The secret of successful redesign
A project like rebuilding your entire digital presence requires careful maneuvering when the product is released to the public. Our strategy focused not only on the product itself, but also how the new stuff gets revealed. Change management is often overlooked in fast paced iterative development, but it is extremely crucial for big launches such as TED 2.0 project. Here are the key steps:
1. Assign a launch project owner that can marry brand / PR work with release schedule.
2. Create scarcity. Build an invite-only program to let people peek at things not yet released. Bugs are forgiven. We get a scaled up real-world test feedback. People generate buzz on their own. Fans of TED feels loved.
3. Tell the builder story. Launched hello.ted.com to annotate the trials and tribulation of the project. This transparency-first approach spotlights the humans behind product decisions. It provides ground for meaningful feedback and create empathy.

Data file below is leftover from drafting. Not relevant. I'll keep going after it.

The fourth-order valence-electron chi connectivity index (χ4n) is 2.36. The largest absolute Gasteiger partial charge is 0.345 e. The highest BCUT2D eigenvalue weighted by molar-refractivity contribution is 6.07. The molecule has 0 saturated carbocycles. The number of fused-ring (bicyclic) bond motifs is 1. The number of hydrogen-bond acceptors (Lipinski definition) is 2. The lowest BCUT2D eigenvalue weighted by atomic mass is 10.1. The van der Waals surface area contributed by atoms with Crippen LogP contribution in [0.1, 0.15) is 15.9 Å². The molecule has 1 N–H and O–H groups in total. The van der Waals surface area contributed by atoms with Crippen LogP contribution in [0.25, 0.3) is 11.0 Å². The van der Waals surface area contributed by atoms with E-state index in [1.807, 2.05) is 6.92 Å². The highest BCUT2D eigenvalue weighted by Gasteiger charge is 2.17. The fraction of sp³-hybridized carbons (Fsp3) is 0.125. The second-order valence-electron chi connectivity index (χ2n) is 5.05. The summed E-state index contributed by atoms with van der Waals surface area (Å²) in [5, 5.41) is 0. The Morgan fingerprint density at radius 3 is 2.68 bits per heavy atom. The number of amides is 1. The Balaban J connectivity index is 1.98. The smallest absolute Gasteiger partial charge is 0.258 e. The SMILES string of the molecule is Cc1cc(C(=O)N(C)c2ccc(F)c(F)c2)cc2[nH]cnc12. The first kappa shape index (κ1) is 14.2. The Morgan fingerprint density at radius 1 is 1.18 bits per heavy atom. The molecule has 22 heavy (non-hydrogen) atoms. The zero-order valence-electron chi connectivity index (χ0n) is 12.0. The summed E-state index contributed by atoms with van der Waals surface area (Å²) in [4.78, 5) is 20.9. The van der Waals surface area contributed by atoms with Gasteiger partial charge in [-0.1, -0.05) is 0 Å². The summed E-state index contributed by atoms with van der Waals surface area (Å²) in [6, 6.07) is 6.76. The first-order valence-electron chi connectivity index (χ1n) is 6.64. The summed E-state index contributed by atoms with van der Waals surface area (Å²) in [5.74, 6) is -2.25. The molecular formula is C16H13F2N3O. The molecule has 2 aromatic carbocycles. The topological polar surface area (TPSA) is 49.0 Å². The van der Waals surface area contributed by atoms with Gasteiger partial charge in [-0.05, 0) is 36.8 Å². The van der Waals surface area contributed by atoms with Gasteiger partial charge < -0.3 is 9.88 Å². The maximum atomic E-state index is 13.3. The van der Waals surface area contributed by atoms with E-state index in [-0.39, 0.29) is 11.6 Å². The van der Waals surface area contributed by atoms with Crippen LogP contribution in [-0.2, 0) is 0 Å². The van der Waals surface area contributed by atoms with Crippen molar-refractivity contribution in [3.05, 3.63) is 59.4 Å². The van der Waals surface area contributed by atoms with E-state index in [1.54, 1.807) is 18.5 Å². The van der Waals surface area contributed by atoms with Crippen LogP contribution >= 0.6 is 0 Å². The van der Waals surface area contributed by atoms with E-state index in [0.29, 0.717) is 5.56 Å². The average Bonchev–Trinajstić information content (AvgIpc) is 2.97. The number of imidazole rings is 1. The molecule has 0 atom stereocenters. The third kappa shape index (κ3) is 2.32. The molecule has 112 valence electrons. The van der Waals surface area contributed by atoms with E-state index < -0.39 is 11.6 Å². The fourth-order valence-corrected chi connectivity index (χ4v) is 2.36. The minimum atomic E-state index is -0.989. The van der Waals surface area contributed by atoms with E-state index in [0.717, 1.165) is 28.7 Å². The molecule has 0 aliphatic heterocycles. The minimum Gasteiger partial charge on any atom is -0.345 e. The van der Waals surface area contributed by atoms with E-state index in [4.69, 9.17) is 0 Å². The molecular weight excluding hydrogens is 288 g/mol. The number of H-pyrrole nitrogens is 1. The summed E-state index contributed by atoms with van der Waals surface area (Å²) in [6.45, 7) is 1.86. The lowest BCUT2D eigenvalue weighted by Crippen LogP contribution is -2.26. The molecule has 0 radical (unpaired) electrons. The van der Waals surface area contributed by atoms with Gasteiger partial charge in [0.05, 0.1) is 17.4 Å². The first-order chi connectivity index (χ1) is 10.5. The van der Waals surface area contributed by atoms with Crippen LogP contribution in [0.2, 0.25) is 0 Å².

4. Make it special. Rally everyone you know, from super-spreader, influencer, publicists, speakers, commenters, and all those in the active TED community to celebrate the launch moment.
5. Leave the old site up for those unwilling to switch over (for a while). Having an 'opt-out' to the new site ensure we don't get permanent drop-off in fans just from the redesign.
6. Be nimble and ready to react to unforeseen changes from early adopters.
Here are a few more fun coverage from the launch:
1. TED rebuilds its site for the future of online video / Fast Co.
2. The secret of successful redesign: what TED got right and what Twitter got wrong. / Web Design Depot
3. A redesign case-study / Huge Inc.
4. 6 reasons to be excited about the new TED.com / Chris Anderson, TED CEO
5. How TED website is rebuilt from the ground up / The Next Web
6. Inside design @ TED / Invision Blog
7. The story of a redesign / SearchLove2014